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© nokia Electronics Production | November 04, 2011

Be careful where you ask for a Lumia

Several internet commentators have pointed out the latest naming faux pas in the tech world - this time from Nokia.
Despite no doubt extensive research into the word 'lumia' before naming it's new range of phones, Nokia has still caused some amusement.

Several internet commentators have pointed out that the word lumia translates to prostitute in Spanish. The term is only used colloquially, but it might make for some awkward transactions when the phone is released in Spain later this year. In Finnish, the word's root lumi means snow.

Of course this is just another entry in a growing list of unfortunate tech naming mishaps.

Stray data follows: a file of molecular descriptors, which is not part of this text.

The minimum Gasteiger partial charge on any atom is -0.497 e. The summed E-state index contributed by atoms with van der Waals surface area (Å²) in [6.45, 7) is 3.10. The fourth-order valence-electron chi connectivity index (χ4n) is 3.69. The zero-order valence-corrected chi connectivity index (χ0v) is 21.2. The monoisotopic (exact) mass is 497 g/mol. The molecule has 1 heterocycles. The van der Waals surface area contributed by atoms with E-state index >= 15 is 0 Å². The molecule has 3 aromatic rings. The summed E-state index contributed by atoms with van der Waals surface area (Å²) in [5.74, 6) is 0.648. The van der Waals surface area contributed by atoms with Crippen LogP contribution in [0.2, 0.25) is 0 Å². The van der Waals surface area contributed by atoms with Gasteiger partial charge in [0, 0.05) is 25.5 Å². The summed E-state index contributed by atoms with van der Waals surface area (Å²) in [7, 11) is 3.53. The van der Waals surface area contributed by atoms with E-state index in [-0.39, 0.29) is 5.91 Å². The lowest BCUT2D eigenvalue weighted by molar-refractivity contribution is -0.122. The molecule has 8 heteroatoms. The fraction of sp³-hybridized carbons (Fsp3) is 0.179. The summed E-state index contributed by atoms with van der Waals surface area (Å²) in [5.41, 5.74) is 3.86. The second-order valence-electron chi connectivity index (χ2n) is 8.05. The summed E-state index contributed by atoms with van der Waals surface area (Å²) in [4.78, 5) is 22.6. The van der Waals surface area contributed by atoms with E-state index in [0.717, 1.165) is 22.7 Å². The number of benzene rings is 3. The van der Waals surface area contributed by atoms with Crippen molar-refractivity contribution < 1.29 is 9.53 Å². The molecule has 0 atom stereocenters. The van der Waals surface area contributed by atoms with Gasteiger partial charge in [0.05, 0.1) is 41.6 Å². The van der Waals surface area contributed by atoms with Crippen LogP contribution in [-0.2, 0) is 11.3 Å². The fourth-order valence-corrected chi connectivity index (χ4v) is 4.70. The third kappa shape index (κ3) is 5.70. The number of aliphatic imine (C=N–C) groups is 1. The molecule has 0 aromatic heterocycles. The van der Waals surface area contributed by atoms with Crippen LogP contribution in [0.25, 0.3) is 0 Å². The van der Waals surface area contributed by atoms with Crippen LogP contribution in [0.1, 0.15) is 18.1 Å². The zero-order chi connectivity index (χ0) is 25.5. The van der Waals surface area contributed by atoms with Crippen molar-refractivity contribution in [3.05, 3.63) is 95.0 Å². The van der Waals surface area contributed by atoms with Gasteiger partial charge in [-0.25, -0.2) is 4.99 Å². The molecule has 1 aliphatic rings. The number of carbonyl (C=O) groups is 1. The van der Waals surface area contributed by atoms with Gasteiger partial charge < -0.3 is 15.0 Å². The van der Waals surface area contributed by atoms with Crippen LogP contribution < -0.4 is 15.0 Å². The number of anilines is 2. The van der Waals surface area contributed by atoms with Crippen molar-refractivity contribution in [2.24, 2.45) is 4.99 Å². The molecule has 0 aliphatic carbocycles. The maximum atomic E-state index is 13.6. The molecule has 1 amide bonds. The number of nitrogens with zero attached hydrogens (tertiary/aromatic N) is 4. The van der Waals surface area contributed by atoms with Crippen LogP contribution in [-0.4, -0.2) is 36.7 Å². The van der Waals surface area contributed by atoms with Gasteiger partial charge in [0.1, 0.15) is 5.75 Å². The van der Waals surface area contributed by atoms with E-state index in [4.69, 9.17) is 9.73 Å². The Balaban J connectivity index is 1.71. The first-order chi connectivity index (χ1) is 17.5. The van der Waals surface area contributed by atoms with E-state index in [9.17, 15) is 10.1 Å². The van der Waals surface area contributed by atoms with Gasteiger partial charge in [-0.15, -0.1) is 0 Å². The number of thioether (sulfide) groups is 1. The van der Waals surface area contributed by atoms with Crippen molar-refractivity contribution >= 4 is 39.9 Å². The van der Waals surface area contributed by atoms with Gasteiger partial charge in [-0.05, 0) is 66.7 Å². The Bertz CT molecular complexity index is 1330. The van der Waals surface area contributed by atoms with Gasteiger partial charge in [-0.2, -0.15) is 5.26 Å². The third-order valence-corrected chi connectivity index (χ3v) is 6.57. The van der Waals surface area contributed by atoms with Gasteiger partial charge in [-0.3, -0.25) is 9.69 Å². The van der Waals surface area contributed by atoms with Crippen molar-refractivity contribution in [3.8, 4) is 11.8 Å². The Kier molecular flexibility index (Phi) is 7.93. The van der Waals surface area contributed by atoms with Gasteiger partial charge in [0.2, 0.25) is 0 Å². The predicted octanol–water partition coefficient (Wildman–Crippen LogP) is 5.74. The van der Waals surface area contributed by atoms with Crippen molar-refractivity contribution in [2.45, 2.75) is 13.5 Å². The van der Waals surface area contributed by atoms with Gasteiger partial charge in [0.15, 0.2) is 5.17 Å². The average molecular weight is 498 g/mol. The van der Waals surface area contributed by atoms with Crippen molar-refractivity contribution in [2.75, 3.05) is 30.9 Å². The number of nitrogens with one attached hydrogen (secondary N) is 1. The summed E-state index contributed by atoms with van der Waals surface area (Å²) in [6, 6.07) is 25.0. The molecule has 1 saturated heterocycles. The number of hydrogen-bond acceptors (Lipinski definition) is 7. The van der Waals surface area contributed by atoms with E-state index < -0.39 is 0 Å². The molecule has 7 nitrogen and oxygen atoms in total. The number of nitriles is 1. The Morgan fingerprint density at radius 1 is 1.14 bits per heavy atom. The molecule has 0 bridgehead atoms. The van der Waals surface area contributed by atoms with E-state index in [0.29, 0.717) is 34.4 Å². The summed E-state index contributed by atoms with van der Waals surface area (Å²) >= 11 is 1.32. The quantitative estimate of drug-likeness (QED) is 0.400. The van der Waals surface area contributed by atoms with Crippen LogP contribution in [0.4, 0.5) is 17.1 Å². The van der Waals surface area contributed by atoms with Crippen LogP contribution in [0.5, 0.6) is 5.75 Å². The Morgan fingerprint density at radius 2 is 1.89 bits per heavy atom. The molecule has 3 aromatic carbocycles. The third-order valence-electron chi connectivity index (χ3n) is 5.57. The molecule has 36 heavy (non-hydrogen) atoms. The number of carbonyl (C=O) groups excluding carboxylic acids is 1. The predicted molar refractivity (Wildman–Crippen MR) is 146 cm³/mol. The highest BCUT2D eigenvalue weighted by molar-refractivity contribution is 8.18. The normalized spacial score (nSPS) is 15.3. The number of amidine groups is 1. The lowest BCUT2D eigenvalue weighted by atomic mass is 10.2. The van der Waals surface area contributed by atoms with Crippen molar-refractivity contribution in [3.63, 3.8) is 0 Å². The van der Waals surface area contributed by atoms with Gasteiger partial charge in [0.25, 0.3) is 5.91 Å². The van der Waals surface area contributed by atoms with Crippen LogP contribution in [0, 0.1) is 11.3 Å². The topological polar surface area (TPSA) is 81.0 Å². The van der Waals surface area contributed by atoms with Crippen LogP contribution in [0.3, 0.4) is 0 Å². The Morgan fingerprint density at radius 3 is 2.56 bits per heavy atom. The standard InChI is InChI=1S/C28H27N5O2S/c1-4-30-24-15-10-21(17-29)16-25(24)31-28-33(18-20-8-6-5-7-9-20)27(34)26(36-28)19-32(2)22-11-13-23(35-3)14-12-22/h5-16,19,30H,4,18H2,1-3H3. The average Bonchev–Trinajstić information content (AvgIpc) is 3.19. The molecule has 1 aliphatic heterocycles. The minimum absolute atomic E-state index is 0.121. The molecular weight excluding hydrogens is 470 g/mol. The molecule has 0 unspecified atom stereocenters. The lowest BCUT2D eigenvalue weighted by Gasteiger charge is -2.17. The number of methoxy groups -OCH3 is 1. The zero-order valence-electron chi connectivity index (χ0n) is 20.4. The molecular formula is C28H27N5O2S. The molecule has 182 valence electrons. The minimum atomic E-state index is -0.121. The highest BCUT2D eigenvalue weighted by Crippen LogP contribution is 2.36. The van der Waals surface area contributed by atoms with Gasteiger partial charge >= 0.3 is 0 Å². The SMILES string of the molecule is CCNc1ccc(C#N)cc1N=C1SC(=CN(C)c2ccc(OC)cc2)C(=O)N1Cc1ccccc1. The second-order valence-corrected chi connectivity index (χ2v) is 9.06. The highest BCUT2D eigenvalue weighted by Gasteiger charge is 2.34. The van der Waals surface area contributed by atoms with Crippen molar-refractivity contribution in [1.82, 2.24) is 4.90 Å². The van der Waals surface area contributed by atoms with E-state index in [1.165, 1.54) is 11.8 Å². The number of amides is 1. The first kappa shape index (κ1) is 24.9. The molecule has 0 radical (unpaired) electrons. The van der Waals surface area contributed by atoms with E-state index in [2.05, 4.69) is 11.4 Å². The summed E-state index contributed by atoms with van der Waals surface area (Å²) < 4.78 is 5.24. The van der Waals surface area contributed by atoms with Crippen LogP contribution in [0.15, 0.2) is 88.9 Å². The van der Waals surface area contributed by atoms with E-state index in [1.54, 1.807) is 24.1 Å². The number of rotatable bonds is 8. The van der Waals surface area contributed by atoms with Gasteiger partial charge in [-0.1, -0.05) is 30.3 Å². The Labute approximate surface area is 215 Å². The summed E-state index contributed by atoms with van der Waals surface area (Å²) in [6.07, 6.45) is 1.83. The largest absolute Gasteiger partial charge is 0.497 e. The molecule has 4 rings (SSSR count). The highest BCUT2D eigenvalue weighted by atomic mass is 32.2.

Earlier this year Dell released the Peju tablet to the bemusement of many in Indonesia, where the word peju' means 'sperm'. Apple's Siri supposedly sounds like 'shiri, the word for buttocks, when pronounced in Japanese – causing many internet commentators to overdose on puns.

These naming controversies can be seen as a by-product of a increasingly connected global market - where the collective knowledge of the internet community can easily identify slip-ups and gleefully broadcast them within minutes.

Which makes the next entry even more baffling, as somehow it managed to get to the market unchecked. In 2007, TrekStor, a German manufacturer, released the i.Beat blaxx mp3 media player. Soon after they renamed the player the TrekStor Blaxx.

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